With its immobile, bordered presence, painting asks us for time, humility, patience and reflection. In the vast space in front of us, in the field of consciousness drawing us in yet staring back at us, we succumb to a powerful gravitational pull where we can recognize ourselves..
Focusing on painting as a space of exploration, Raphaëlle Goethals has used wax and resin as her signature medium for the past fifteen years. Probing the physicality of the materials, Goethals works in a process of layering, pouring, scraping off, effacing, leaving traces of earlier information; having established her own vocabulary in the form of distinctive groups of paintings which evolve concurrently.
Goethals preoccupation with space, depth, and the fundamentality of light testifiyes to her continuing interest in the evolution and history of painting and in the point at which language originates. Her vast surfaces refer to a Jungian space, a semiotic world, an uncoded, unarticulated space of interpretation. At the intersection of the intuitive and the decisive, these paintings celebrate uncertainty and flux. The internalized landscape is reduced to its minimal resonance: the sound of the wind, the dust on a windshield, and the further abstracted notion of nature.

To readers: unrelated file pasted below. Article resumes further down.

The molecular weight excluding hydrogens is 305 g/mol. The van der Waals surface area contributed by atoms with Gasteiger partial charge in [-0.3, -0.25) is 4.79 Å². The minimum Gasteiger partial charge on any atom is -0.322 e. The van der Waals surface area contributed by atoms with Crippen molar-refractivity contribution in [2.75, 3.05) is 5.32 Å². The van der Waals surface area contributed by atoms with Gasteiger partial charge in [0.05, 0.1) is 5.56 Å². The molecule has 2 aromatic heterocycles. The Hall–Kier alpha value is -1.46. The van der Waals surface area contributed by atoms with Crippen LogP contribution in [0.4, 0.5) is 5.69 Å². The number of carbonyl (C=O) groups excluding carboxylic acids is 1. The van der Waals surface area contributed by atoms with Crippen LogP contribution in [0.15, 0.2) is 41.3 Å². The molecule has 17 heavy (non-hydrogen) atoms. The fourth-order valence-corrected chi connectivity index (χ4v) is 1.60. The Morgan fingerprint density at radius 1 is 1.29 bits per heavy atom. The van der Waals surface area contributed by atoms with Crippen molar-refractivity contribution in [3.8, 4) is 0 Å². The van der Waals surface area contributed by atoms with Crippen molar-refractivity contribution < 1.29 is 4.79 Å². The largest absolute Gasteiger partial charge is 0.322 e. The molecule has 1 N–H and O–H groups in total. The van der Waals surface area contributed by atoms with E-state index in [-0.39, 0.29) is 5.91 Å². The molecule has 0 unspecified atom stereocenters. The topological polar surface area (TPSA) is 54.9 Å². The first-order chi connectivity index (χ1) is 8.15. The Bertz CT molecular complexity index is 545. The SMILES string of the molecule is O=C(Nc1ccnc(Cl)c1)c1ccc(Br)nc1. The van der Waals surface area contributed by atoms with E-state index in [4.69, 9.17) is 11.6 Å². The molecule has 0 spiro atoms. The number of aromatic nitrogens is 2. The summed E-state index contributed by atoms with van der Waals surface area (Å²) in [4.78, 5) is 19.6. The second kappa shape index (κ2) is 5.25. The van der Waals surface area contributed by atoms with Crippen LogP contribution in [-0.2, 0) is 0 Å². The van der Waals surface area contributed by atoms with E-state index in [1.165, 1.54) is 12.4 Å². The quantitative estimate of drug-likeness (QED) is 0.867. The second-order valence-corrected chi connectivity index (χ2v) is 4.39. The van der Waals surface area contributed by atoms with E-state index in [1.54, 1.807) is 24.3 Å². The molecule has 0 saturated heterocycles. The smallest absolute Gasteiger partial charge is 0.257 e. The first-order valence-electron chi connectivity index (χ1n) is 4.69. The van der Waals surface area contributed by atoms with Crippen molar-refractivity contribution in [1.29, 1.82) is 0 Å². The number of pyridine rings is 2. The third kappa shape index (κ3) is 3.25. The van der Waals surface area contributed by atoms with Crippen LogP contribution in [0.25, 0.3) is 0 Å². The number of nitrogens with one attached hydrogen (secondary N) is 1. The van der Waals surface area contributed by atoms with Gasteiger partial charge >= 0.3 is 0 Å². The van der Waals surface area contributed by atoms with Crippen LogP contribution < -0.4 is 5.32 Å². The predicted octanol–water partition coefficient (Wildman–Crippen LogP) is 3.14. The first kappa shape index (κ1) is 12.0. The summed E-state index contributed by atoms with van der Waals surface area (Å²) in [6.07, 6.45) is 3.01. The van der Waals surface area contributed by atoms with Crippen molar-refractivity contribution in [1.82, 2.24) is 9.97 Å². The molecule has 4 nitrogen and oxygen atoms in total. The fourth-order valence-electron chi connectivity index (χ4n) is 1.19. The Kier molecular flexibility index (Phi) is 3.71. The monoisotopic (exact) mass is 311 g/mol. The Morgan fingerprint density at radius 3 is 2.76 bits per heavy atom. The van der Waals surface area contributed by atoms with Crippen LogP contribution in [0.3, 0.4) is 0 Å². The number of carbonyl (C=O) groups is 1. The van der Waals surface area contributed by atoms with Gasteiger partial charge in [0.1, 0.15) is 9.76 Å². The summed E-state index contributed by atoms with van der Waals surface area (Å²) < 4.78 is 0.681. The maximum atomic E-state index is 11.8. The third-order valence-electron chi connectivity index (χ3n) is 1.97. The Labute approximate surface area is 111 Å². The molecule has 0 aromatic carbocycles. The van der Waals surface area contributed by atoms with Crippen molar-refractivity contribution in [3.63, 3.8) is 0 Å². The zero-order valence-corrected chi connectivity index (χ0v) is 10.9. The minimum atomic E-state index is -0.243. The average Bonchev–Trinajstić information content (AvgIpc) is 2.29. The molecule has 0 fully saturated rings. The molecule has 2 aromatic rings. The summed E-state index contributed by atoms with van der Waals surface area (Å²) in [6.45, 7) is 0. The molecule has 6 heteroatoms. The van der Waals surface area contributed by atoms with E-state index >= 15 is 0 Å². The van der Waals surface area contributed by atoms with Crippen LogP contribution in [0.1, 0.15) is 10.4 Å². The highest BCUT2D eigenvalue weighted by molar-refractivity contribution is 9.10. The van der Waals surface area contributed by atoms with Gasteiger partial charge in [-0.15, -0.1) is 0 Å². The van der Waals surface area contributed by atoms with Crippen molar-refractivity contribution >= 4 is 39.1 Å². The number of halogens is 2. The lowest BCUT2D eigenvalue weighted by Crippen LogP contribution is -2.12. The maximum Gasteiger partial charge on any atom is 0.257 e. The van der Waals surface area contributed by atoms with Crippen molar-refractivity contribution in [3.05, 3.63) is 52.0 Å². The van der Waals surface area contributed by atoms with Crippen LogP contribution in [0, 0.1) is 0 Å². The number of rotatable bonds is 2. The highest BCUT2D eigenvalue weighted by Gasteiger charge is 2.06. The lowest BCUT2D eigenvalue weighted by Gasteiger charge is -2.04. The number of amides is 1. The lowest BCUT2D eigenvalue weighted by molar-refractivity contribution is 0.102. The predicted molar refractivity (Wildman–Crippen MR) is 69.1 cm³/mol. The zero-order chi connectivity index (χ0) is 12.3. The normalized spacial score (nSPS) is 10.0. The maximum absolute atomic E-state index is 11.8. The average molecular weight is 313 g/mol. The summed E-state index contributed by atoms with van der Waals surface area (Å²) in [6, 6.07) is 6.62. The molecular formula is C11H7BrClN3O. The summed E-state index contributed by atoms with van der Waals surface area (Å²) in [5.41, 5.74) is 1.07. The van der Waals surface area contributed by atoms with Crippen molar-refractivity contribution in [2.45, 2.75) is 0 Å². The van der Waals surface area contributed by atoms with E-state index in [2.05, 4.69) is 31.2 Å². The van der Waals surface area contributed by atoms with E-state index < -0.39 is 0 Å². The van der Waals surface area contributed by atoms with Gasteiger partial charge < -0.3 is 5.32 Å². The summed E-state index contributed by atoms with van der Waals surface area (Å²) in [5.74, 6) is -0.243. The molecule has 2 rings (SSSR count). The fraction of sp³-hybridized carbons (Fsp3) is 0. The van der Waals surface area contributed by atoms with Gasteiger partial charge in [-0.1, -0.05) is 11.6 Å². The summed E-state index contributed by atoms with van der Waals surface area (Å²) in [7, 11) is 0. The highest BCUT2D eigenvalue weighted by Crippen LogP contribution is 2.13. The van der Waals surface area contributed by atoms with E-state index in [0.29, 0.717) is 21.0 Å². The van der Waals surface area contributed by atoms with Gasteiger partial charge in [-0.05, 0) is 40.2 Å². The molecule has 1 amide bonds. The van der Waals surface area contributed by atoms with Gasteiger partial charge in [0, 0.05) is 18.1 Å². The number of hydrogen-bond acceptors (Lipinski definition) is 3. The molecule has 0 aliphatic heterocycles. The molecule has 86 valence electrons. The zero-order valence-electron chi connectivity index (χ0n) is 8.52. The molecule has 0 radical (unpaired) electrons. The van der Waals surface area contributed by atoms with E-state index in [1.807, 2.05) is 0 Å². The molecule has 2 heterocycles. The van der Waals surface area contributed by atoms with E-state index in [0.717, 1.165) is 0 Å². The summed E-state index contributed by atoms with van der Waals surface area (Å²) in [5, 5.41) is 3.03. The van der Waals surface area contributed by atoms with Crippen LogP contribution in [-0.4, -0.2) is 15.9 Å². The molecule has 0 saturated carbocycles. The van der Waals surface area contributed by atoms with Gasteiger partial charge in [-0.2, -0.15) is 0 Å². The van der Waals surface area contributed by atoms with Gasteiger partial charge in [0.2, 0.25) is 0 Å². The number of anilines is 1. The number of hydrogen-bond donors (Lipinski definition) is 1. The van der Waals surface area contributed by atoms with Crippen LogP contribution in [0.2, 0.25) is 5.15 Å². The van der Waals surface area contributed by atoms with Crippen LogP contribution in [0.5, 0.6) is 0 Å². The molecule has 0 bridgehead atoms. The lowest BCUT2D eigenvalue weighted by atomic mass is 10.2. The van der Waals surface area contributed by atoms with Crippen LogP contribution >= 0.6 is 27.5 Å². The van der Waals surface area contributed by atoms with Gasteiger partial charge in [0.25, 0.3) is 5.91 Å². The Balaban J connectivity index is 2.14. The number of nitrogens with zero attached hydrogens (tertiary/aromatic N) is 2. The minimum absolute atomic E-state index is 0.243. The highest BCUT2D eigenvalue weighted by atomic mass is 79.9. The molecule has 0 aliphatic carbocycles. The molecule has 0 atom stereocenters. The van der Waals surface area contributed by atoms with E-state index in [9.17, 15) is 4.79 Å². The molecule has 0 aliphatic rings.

Trusting an intuitive sense of rightness, and acknowledging the inescapable history of the medium, Goethals is interested in a blurring of boundaries. For example, as a verbal and cultural surimposition, the discreet presence of the grid anchors us in present time. An unapologetic nod to modernism and the vocabulary of painting, it coexists here with vast, glowing, sublimely luminous surfaces. While gestural, Goethal’s work display a remarkable restrain. The patient eye will discover discreet references to art historical antecedents whispering from behind her painted veils.
The complexity of materials, the seductively patient layering of material is extravagant, yet takes us to the essence, stripped away of any distractions and aiming for a clarity of thought. Constantly bombarded with information, we are increasingly accustomed to simultaneity of experiences. These paintings, with their distilled, vulnerable, and subtle surfaces remind us to stop and pay attention. Luring the viewer in a space of contemplation, the current body of work attempts to bridge the personal and universal, the expressive and the minimal. We are exposed to the vulnerability of present times. Ultimately, the paintings are massively silent.